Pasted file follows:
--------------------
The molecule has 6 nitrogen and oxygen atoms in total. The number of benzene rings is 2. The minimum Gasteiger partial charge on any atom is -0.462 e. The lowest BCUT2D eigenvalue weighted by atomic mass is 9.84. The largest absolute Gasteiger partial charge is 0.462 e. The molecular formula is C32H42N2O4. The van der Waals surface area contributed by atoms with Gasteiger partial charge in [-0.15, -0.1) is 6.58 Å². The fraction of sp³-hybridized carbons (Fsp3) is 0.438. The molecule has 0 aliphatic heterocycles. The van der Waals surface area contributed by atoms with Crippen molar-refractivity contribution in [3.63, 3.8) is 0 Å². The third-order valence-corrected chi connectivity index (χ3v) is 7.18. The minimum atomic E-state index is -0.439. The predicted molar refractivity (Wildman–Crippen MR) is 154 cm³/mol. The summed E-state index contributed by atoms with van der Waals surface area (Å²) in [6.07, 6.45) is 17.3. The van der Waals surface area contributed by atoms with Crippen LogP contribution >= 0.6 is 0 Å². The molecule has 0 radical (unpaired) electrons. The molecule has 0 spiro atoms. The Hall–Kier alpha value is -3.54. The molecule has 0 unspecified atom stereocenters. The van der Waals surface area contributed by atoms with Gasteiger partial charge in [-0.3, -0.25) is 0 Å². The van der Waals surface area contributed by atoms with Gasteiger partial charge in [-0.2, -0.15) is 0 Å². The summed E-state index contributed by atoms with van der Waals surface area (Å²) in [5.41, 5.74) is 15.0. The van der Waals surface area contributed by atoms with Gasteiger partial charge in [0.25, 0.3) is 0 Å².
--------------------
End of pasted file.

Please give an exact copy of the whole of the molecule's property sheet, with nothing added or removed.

The molecule has 6 nitrogen and oxygen atoms in total. The number of benzene rings is 2. The minimum Gasteiger partial charge on any atom is -0.462 e. The lowest BCUT2D eigenvalue weighted by atomic mass is 9.84. The largest absolute Gasteiger partial charge is 0.462 e. The molecular formula is C32H42N2O4. The van der Waals surface area contributed by atoms with Gasteiger partial charge in [-0.15, -0.1) is 6.58 Å². The fraction of sp³-hybridized carbons (Fsp3) is 0.438. The molecule has 0 aliphatic heterocycles. The van der Waals surface area contributed by atoms with Crippen molar-refractivity contribution in [3.63, 3.8) is 0 Å². The third-order valence-corrected chi connectivity index (χ3v) is 7.18. The minimum atomic E-state index is -0.439. The predicted molar refractivity (Wildman–Crippen MR) is 154 cm³/mol. The summed E-state index contributed by atoms with van der Waals surface area (Å²) in [6.07, 6.45) is 17.3. The van der Waals surface area contributed by atoms with Crippen LogP contribution >= 0.6 is 0 Å². The molecule has 0 radical (unpaired) electrons. The molecule has 0 spiro atoms. The Hall–Kier alpha value is -3.54. The molecule has 0 unspecified atom stereocenters. The van der Waals surface area contributed by atoms with Gasteiger partial charge in [-0.3, -0.25) is 0 Å². The van der Waals surface area contributed by atoms with Gasteiger partial charge in [-0.2, -0.15) is 0 Å². The summed E-state index contributed by atoms with van der Waals surface area (Å²) in [5.41, 5.74) is 15.0. The van der Waals surface area contributed by atoms with Gasteiger partial charge in [0.25, 0.3) is 0 Å².